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Cadence has grown from a small startup to a $1.7B corporation. Its history includes companies that have come under the Cadence fold, to help drive Cadence's growth in those early days and also provide underpinning key technologies that the company continues to advance and ship today.
The story starts when Jim Solomon left National Semiconductor, where he was director of IC design for analog and mixed-signal, to found SDA (which, depending on who you talk to, either stands for Solomon Design Automation or Silicon Design Automation). It was based in Silicon Valley. He funded the company, half coming from VCs and half from four companies (including his former employer), getting them to provide an investment in return for being able to send two engineers to work there and access to the software that resulted. At the time there wasn't really an EDA industry and top-tier semiconductor companies developed their own tools, leaving companies that had fewer resources without many good options. In that era, funding a company for access to design tools was attractive. In 1987, SDA filed to go public but, unfortunately, the day that their initial public offering (IPO) was to take place turned out to be "black Monday," the biggest one-day fall in the stock market ever. So the IPO never took place.
Meanwhile, Glen Antle and Paul Huang launched a company called ECAD to commercialize physical verification, in particular a design rule checker (DRC) called Dracula. ECAD went public in 1987, before the IPO window closed on black Monday.
Cadence came into existence in 1988 when SDA merged with ECAD. Since ECAD was already a public company, this was a sort of way for SDA to go public. The new company was called Cadence and Joe Costello, who by then had become SDA’s COO, became the first CEO.
Four key products from that era were Analog Artist, the Virtuoso layout editor, the SKILL scripting language, and the Spectre circuit simulator. All four of these products are still very widely used today.
The first key acquisition that the young Cadence made was Tangent Systems in 1989, who had a place-and-route product for standard cell and gate array called Cell 3 Ensemble and another version for gate arrays called Gate Ensemble. For years these formed the backbone of Cadence’s place-and-route franchise under the new name Silicon Ensemble.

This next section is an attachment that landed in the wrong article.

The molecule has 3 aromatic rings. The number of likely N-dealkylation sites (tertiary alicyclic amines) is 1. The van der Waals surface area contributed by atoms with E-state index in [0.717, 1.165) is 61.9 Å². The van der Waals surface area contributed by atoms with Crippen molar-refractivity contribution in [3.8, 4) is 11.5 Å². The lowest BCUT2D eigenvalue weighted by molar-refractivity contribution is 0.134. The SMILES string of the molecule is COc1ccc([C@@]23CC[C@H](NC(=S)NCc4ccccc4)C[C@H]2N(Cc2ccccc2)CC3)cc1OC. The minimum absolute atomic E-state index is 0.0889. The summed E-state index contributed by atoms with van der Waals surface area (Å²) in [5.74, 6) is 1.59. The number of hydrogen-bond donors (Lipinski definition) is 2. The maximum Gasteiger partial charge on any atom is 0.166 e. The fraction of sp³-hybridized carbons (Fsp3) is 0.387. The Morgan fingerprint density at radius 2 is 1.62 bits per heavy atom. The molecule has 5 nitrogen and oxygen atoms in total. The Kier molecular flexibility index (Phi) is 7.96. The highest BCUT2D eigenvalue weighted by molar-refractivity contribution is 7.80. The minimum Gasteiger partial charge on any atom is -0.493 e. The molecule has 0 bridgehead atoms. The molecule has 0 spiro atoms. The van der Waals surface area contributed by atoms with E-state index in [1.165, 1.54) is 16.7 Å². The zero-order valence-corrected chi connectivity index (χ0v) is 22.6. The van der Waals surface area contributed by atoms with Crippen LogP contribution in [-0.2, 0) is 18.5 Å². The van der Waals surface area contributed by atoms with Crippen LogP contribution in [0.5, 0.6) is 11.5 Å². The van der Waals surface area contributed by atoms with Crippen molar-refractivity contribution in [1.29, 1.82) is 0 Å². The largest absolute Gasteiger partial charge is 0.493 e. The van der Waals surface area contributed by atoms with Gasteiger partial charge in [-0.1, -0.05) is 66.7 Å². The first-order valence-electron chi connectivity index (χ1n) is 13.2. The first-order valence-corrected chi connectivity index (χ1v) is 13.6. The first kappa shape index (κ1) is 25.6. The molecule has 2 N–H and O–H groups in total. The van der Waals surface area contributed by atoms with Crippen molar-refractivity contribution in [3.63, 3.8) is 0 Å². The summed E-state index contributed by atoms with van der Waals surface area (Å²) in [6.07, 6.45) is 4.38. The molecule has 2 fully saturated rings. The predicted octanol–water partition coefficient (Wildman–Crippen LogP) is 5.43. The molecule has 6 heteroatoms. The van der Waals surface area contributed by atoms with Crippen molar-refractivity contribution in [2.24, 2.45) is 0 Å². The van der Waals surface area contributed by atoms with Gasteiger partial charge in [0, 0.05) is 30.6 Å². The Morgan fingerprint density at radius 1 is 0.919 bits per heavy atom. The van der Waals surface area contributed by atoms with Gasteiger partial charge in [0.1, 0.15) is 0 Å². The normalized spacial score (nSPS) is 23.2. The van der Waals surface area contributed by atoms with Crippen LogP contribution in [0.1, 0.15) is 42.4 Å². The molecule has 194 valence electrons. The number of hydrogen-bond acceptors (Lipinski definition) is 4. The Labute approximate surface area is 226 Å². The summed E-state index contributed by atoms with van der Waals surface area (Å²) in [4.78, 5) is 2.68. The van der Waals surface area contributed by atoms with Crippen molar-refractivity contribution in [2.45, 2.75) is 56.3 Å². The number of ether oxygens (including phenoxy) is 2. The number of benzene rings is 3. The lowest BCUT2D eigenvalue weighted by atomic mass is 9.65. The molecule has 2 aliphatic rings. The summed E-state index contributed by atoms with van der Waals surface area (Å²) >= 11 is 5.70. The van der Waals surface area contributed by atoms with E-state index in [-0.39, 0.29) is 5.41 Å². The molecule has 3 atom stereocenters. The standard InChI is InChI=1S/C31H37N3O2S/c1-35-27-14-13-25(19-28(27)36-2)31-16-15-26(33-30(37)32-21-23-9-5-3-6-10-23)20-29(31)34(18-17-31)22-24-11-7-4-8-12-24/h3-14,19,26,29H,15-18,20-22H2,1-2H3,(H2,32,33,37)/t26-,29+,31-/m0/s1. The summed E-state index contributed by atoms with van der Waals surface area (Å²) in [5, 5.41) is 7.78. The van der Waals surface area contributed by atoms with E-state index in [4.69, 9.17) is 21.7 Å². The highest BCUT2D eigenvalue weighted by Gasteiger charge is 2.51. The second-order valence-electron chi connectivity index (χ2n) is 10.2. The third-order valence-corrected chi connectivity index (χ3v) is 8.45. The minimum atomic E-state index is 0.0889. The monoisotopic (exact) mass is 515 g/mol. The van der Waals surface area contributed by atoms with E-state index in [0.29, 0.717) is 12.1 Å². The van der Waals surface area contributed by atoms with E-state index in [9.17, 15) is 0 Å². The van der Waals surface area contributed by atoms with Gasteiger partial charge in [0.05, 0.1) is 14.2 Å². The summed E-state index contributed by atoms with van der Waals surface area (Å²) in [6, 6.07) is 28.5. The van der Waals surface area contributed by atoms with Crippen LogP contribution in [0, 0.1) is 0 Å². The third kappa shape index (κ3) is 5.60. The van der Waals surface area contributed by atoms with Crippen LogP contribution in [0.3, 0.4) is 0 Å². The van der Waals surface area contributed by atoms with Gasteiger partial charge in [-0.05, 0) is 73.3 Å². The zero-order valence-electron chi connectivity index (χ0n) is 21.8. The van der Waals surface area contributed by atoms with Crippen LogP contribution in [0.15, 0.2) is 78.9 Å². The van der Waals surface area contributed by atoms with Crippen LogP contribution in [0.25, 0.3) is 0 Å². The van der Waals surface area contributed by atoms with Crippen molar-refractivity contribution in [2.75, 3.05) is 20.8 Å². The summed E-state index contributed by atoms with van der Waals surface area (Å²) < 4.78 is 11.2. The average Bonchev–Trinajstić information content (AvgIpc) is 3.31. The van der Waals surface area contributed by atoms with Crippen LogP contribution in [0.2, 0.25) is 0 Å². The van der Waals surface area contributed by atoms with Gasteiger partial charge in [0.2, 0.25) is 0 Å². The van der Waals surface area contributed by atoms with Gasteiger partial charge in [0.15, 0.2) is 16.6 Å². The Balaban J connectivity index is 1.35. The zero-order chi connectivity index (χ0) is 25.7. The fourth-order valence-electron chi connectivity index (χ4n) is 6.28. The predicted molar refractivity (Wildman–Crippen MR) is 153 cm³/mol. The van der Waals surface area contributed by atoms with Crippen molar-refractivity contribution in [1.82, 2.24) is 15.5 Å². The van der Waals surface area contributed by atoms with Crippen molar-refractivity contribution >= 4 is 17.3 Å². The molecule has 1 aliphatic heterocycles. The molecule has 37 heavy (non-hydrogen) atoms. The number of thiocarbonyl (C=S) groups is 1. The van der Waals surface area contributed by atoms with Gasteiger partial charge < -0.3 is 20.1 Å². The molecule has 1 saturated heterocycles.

Next, in 1990, Cadence acquired Gateway Design Automation. Gateway was the creator of the Verilog language and register-transfer level (RTL) simulator, and also had an extremely fast gate-level simulator, Verilog-XL. This would turn out to be a prescient acquisition as design abstraction moved from the gate level up to the RTL level and the simulation business grew explosively. Verilog became a de facto standard and eventually an IEEE standard. Since then, Verilog has been joined by VHDL and SystemVerilog as significant languages, and that initial simulator has grown into today's Incisive simulation platform.
Cadence had schematic capture for analog called Composer, but it was not widely used for digital design. In 1991, Cadence acquired Valid, who had a front-end design system widely used for both gate-array design and PCB design. Cadence was suddenly no longer a company with just IC design tools, they were suddenly in PCB, too. The acquisition also meant that Cadence was then the largest EDA company.
During this period Cadence was dominant in the merchant market for tools for semiconductor design, and the company grew fast. Tools whose names are still famous today, such as Dracula, Virtuoso, Silicon Ensemble and Verilog-XL, had explosive growth as semiconductor companies switched from internally developed tools to commercial tools, and as system companies started to design their own semiconductors, typically using an ASIC methodology where the design close to the system was done in the system companies and the design close to the silicon was done in the semiconductor companies. This was also the period of explosive growth of the PC industry and its surrounding ecosystem, which had a lot of semiconductor content.
Through the 1990s Cadence made lots of smaller acquisitions. In 1997 Joe Costello stepped down as CEO and passed the reins to Jack Harding, who had joined Cadence earlier that year when Cadence had acquired Coopers and Chyan Technology, who had a shape-based router called IC Craftsman.
To be continued...